The chanted slogans of every revolution encapsulate its goals and values, reflecting the hopes of the people -- the real heroes behind it; and they can also be used as mechanisms with which to manipulate the masses. In both cases, the chanted slogans -- which belong to what historian Mohamed Afifi calls 'the other history' -- have invariably been marginalized, or altogether omitted, from history books and political memoirs.
"History, as we all know, documents the history of presidents, kings, leaders, big events but it does not pay enough attention to those who were behind it, those who chanted on the streets and died," Afifi said.
Chants of the Egyptian Revolution and Its Full Texts, a new book newly launched in Cairo’s Supreme Council for Culture, sheds light on the Egyptian revolution from a different perspective by placing its chants under the spotlight.
Book author Kamal Moghith, also an education expert, said the idea emerged when he tried to capture the pulse of Tahrir Square in his retelling of the events of the revolution to his two daughters overseas. In order to do that, he would tell them the slogans being chanted there, as evidence of the vitality of the revolutionary spirit running through the square.
"Tahrir Square made me feel that I was in a place worthy of being documented, so the next generation can come to know what was being said and chanted in this place. I have been in protests since the 70s and we did not care for the chants; they used to vanish with the end of the protest, but Tahrir Square was different," Moghith recalled.
What struck the author as strange was that in every political memoir he had read, chants were always marginalised. According to Moghith, the fact most chants cannot not be attributed to a specific author contributes to this phenomenon.
The importance of a chant, in his perspective, arises from its being the product of the struggle of political organisations which crystallises its ideas and stances.
Moghith not only documents the chants in his book, but he also indexes and categorises them in the first chapter, according to functionality and usage.
He gathers fragments from the chants of the protests during the Ottoman era in Egypt, the July 1952 Revolution and the 25 January Revolution – to which he dedicates the larger part of the book. Under this period, he creates subdivisions that distribute the chants along a timeline, beginning with 25 January 2011 until the ouster of the Islamist president Mohamed Morsi on 3 July 2013.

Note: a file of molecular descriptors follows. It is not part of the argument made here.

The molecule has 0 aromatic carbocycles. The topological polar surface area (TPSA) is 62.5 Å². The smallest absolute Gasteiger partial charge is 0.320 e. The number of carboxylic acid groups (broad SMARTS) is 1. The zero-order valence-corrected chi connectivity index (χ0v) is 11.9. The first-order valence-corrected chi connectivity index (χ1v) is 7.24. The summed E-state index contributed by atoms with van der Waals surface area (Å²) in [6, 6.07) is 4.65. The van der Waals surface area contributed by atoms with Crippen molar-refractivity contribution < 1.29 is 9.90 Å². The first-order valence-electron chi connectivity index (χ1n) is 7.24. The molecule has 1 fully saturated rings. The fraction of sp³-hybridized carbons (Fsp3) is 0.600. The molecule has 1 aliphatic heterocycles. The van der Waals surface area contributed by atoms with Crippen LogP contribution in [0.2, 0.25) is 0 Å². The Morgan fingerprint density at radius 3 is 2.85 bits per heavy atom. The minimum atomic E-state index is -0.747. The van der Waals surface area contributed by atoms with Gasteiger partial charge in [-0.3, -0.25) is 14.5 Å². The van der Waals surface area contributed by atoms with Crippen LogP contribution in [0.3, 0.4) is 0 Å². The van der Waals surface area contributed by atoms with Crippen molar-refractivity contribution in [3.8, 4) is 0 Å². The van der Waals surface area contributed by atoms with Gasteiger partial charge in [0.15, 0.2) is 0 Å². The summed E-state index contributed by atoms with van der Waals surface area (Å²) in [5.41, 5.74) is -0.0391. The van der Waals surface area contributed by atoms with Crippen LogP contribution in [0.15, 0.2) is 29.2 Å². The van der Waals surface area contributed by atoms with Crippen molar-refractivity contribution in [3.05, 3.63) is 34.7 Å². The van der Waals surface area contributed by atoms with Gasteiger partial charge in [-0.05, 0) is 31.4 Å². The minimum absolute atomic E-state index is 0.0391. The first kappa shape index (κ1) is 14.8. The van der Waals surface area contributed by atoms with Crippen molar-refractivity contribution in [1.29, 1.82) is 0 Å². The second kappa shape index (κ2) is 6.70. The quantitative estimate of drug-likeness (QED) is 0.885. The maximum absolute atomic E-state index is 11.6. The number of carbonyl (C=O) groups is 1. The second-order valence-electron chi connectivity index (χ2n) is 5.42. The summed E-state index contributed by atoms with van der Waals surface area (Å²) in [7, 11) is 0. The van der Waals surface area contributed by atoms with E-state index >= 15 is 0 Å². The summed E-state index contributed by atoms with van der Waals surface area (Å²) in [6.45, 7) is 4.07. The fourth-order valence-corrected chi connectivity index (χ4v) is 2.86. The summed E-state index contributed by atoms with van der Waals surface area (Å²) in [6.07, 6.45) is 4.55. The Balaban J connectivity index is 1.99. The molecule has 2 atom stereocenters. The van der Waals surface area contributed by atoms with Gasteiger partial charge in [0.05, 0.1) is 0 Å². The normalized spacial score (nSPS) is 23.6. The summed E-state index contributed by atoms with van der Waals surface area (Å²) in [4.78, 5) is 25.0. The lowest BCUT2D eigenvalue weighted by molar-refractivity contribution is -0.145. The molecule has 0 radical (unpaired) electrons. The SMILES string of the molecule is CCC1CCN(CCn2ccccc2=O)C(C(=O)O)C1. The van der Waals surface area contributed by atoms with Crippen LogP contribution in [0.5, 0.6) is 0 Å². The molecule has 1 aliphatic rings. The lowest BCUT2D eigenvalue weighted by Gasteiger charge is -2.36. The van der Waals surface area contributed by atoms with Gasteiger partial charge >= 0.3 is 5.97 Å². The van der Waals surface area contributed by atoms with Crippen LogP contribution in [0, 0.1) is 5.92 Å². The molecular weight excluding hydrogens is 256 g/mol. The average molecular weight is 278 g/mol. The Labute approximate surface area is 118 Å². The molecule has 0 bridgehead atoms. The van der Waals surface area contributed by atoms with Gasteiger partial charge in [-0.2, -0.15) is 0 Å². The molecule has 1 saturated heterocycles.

The discourse of chanted slogans is important because it is one being posited by the educated layers of society and the middle class but is directed towards society at large, which makes sharing the discourse of the workers and peasants necessary, Moghith opined.
Yet, the author sees that the chants may also be used as manipulation mechanisms, like when “a very reckless chant drives the masses away from the goal they took to the street to fulfill. I distinguish mainly between two different types of chants: the spontaneous ones and the ones that are crafted behind the scenes,” he said.
“Some chants can also do away with your demands. At the university, professors sometimes had demands from the head but, rather than formalising slogans that expressed them, they allowed the chanting to spiral with the extreme slogan: the fall of the regime,” he added.
Anwar Moghith, director of the National Centre for Translation and the author's brother, enjoyed an insider's view of the writing process as he witnessed its early stages. As the book’s approach tends towards the autobiographical, he initially took the project lightly, considering the endeavour a history of the people rather than an academic history book or an objective research.
"I saw the project when it was still only three pages long. I did not take it seriously and never imagined it would be a book. We retain and chant these slogans, then we forget; but Kamal has a different approach: he is concerned with the people and likes to be close to them," the author’s brother revealed.